It will get much wetter
Both Northern Europe and Greenland are expected to face some of the largest increases in heavy precipitation events if the global mean temperature rises from 1.5C to 2C, according to the report.
The report cites studies that predict “a robust increase in precipitation” in Northern Europe in both winter and summer, with a rise in precipitation of as much as 20 percent if mean temperatures rise by 2C. Northern Europe and Greenland are both “hotspots displaying statistically significant changes in heavy precipitation at 1.5C versus 2C of global warming”.
Martin Olesen, a climate researcher at the Danish Meteorological Institute, told DR that Denmark could expect between 60 to 80 percent more cloud bursts by 2100, defined as more than 15mm of rain in an hour.
But rainfall will become more uneven, with longer periods of drought in which there is less than 1mm of rain per day, causing problems for farmers and increase the risk of wildfires.
“If you take the longest drought period during the summer of 2021, the length of it will increase by 11 percent,” he told DR.
There will be more heatwaves
Olesen told DR that Denmark could expect three to four times as many heatwave days by 2100, with a heatwave defined as three consecutive days with a temperature over 28C.
Sea level rise
The report warns that the sea level could rise between 28cm and 100cm by the end of the century, or even as much as 200cm on the upside. Keeping the temperature increase to 1.5C will mean the sea level rises between 4cm and 16cm less than if it increase by 2C.
“If we raise the sea level by just over half a meter, it does not take much before we get a storm surge because the water is high,” Olesen told DR. “And here Denmark is exposed. This will give coastal areas problems,” he said.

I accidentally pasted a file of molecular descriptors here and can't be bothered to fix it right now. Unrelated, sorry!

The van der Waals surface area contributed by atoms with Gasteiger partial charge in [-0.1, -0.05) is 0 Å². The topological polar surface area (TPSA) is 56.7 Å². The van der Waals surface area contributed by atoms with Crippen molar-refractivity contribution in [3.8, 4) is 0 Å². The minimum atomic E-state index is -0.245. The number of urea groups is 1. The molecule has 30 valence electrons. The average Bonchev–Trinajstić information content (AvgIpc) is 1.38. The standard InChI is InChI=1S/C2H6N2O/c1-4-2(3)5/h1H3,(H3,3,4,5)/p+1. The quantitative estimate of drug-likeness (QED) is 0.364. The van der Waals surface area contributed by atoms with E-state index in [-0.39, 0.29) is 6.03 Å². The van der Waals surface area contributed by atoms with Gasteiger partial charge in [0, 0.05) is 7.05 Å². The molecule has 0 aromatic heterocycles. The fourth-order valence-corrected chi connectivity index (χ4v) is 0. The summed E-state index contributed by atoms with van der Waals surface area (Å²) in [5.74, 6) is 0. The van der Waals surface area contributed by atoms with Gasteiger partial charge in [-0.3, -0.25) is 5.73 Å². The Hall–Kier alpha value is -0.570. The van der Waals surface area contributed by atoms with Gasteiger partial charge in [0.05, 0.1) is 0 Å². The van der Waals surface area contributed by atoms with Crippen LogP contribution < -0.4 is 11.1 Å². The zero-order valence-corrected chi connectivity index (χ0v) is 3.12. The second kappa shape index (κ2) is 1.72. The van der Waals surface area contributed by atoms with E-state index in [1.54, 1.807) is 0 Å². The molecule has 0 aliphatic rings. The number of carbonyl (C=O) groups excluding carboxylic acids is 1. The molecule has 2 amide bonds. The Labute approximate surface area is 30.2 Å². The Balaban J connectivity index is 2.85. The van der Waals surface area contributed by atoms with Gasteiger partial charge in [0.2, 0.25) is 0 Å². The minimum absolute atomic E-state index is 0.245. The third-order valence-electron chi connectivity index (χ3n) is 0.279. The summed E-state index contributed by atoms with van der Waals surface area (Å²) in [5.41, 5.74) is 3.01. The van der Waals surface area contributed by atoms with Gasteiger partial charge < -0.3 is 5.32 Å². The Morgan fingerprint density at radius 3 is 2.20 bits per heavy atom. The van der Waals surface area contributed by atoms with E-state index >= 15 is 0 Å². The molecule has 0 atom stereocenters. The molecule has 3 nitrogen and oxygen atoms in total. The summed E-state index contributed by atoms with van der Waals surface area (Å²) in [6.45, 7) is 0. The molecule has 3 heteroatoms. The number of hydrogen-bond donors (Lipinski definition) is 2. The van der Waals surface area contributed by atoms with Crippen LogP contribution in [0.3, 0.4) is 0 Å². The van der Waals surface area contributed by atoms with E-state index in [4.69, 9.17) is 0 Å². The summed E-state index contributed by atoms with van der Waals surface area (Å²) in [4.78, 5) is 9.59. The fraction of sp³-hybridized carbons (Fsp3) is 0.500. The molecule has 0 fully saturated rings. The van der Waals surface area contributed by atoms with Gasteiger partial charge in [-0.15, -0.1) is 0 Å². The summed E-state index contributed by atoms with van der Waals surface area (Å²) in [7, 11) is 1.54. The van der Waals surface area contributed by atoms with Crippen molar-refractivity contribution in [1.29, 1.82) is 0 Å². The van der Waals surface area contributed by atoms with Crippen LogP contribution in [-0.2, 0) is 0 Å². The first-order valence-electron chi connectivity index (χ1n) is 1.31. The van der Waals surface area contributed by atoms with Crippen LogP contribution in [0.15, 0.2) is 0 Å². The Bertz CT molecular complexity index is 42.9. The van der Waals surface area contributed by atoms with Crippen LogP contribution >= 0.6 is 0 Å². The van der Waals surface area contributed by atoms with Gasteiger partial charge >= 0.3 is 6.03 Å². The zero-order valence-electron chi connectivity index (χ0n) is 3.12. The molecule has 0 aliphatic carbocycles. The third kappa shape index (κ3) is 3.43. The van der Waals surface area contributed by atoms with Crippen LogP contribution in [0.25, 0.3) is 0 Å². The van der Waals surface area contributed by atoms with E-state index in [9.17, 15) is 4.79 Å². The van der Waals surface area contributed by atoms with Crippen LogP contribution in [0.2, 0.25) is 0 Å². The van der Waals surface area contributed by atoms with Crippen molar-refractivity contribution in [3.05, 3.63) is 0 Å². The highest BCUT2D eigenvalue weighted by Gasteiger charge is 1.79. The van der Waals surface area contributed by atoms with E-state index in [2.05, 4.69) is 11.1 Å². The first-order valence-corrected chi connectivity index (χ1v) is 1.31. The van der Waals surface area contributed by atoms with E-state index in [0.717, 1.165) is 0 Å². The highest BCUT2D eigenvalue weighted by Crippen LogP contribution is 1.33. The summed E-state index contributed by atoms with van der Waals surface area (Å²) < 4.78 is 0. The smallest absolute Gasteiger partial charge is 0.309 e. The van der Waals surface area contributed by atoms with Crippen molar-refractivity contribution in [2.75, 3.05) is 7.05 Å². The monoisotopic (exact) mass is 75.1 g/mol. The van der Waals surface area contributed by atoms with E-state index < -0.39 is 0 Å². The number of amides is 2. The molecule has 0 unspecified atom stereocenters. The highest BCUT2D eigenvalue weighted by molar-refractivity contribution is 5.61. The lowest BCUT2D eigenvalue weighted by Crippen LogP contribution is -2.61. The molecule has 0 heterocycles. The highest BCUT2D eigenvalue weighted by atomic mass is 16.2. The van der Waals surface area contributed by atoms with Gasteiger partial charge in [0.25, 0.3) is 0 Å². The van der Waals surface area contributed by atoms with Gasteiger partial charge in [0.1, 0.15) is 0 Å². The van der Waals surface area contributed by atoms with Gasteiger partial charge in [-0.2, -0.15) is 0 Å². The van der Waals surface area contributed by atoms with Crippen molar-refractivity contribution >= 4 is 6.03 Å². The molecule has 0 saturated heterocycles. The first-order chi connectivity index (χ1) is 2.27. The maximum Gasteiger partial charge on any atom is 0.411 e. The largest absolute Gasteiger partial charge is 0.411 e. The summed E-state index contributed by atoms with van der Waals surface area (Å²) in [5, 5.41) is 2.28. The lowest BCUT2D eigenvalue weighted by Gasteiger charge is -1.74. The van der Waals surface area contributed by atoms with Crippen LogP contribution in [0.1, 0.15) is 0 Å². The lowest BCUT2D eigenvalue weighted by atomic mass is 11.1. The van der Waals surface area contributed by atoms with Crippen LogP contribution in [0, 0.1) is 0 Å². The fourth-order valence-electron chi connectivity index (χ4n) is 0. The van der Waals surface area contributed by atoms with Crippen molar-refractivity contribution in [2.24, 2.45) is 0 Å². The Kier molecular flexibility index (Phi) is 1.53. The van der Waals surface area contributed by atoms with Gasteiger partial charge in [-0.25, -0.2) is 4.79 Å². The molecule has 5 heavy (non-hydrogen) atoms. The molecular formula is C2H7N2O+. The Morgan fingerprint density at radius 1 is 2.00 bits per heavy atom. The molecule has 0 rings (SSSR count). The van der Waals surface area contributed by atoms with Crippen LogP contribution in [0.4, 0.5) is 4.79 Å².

Storm surges that are currently seen as once-in-20-year events will happen every couple of years by 2100, he predicted. “That’s a big difference”.
An end to white Christmasses?
“That there is exactly half a centimeter of snow over 90 percent of the country on Christmas Eve, that will hardly ever happen,” Olesen said of how Denmark will look in 2100.
The report notes that “changing weather patterns are associated with shifts in the geographic range, seasonality, and transmission intensity of selected climate-sensitive infectious diseases”. In Northern Europe, it cites infections with the vibrio bacteria, which have been reported in Denmark in warm summers, as an example.
The report cites studies concluding that each 1C increase in global temperature is associated with a 1.9 percent increase in migration between 142 sending countries and 19 receiving countries.
And the benefits?
As well as negative developments, the report does cite some areas in which Northern Europe will benefit at the expense of other regions.
If the temperature increases by 1.5C, and even more so if it goes to 2C and beyond, the report predicts that Northern Europe will see greater levels of tourism at the expense of southern Europe.
“Based on analyses of tourist comfort, summer and spring/autumn tourism in much of Western Europe may be favoured by 1.5C of warming, but with negative effects projected for Spain and Cyprus (decreases of 8 percent and 2 percent respectively, in overnight stays,” the report reads.
“Similar geographic patterns of potential tourism gains (central and northern Europe) and reduced summer favourability (Mediterranean countries) are projected under 2C”.
Even more wind energy
Between 2046 and 2100 the wind energy density in the Baltic region is expected to increase by 30 percent, according to the report, with research showing that the impact of warming on winds meant the potential for wind energy in Northern Europe was even greater than previously assumed.